I remember talking to a local home brewer who had ran over a 1000gal of bio in his dodge pickup and described a similar substance in his tank. The way he found the problem was further investigation after his injector pump had to be replaced. He described his process and it sounded like he was making quality bio. He stopped making bio.

I talked to mechanic at the local cat rental store and he said they get equipment in with injector pumps clogged with black gum. He said the gum is from people running bio in the equipment.

I have noticed a strong smell of varnish coming from my fuel tanks where I have mixed bio and petro. I also smell this coming from the bio-petro test mentioned earlier. I do not smell this from any of my tanks that have only diesel fuel in them or any tanks that have only bio in them. Wondering if anyone else out there who may be blending the two fuels in tank has noticed this smell coming from their tanks they are blending in. Or has anyone noticed the gummy substance on their fuel filters?


Daniel
 
Location: Mobile, Alabama | Registered: June 30, 2012Reply With QuoteReport This Post
Member
posted Hide Post
quote:
mechanic at the local cat rental store and he said they get equipment in with injector pumps clogged with black gum. He said the gum is from people running bio in the equipment.

As we've seen demonstrated many times on this and other forums "bio" can be just about anything from unfiltered fryer oil to ASTM spec biodiesel. People are likely to pour just about anything into the vehicle tank just to 'save' a few bucks on fuel.



 
Location: coldest N.America | Registered: May 03, 2005Reply With QuoteReport This Post
Member
posted Hide Post
Probably should have been more specific, in the first year or two I had to blend petroleum products, which I term dino as my bio was predominantly from lard fat. I suffered from clogged filter and sediment trap, the substance resembled a thick dark black/red brown substance that smelled like coal tar. As fat/lard derived bio is the least type of bio to polymerise I assumed it to be from blending so I stopped blending and use only bio. I have had no fuel related problems for the last 3 years and have never sen that black crap since.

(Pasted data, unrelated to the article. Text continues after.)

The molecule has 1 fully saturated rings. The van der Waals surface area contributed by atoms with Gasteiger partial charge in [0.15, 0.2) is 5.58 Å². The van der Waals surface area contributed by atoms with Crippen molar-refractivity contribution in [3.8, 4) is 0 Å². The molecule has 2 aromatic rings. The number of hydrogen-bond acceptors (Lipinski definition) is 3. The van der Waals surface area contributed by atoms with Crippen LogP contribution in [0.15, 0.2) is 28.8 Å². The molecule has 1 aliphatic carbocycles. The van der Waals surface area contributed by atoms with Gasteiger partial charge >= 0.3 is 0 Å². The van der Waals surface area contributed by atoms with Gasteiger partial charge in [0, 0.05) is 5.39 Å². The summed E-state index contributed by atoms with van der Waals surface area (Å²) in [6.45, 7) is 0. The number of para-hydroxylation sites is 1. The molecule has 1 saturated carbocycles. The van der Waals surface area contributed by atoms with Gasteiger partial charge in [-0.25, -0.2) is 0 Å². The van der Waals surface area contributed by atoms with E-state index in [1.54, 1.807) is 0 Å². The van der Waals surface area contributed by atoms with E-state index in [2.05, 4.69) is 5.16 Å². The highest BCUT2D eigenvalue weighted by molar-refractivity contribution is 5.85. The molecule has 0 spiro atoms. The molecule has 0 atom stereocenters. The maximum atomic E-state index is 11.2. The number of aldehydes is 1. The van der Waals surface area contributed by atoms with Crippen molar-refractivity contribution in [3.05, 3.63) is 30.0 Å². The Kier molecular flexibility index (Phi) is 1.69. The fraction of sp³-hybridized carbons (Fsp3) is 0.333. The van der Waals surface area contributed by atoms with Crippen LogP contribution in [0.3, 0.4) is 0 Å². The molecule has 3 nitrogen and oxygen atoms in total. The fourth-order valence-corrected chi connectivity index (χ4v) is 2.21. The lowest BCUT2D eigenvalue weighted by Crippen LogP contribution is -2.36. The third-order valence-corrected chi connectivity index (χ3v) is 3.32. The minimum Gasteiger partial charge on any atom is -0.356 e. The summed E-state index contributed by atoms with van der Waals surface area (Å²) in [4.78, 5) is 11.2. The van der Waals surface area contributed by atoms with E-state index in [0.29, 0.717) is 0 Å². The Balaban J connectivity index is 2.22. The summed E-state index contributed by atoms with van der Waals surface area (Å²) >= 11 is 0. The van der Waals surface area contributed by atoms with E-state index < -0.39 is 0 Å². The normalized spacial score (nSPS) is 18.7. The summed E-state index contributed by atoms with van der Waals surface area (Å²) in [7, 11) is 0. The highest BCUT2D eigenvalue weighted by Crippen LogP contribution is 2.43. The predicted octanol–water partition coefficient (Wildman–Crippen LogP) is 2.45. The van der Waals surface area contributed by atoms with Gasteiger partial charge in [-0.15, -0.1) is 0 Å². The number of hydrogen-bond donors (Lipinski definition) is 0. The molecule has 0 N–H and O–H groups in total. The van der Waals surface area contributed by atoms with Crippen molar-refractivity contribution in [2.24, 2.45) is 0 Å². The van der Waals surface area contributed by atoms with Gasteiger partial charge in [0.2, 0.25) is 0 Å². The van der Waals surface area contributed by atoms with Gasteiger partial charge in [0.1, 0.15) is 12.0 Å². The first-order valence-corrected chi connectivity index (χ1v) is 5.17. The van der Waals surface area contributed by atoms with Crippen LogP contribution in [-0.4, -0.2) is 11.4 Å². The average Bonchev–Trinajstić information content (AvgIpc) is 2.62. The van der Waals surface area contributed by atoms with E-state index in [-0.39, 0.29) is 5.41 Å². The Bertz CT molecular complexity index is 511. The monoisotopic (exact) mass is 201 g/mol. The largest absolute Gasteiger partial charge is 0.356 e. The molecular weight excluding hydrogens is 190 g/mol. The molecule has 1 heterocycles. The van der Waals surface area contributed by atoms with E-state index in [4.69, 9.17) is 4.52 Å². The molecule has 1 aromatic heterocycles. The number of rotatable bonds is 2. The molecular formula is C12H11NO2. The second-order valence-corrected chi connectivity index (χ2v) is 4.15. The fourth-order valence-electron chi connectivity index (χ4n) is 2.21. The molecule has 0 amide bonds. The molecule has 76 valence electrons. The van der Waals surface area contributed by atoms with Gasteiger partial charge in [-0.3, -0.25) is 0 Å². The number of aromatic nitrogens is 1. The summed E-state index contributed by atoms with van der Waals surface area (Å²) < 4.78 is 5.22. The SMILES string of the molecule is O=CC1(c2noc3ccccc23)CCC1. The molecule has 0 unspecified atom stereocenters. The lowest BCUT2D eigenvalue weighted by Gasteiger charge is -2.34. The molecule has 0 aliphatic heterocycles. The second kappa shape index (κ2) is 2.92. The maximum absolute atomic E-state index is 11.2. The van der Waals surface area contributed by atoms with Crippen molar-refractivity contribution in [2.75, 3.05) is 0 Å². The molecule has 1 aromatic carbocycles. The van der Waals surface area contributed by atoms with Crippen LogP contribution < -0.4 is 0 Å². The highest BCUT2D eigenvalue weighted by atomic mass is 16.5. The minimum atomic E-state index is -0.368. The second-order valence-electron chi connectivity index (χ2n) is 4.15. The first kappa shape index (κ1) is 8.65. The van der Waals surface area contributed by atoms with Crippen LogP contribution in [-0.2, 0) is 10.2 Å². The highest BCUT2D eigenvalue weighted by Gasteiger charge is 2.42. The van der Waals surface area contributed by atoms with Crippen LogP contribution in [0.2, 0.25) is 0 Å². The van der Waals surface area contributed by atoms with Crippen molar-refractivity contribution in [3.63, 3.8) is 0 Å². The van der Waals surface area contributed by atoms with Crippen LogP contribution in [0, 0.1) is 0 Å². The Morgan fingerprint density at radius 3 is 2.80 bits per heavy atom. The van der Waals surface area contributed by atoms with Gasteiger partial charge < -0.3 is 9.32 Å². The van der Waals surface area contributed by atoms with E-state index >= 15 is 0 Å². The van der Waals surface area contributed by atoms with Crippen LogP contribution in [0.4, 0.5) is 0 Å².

In regards to the other two posts referring to Brooks a persons idiosyncrasies and other weird slants in their personal life should not deter anyone from viewing their work for anyone to make an objective and discerning assessment of it. To restrict oneself to 1 or 2 experts is not prudent either. Every man is a volume you just need to know how to read them. Good luck with your endeavors Hands. andy
 
Location: south australia | Registered: November 17, 2008Reply With QuoteReport This Post
Member
posted Hide Post
quote:
Originally posted by gilfish:
In regards to the other two posts referring to Brooks a persons idiosyncrasies and other weird slants in their personal life should not deter anyone from viewing their work for anyone to make an objective and discerning assessment of it. To restrict oneself to 1 or 2 experts is not prudent either. Every man is a volume you just need to know how to read them. Good luck with your endeavors Hands. andy


Fish:
Just for he record,,
My response said nothing about Mr. Brooks except that I do not know him.
Additionally, I mentioned a handful of people I trust ,,, never said anything about not listening to all or at least most!!

I'm old enough to realize what a Dumbass I am and that slants and Idiosyncrasies
can get you far enough out of the box to fix problems !!
Roll Eyes

regards to all !!
Tom


1999 K3500 Dually with a new AMG 6.5TD turned up a bit by John Kennedy
Chevy DMax Totaled thanks to a 20 year old in a Mustang
Mercedes 300CDT
John Deere
On B99.?
 
Location: Decatur, Al | Registered: September 03, 2009Reply With QuoteReport This Post
member
posted Hide Post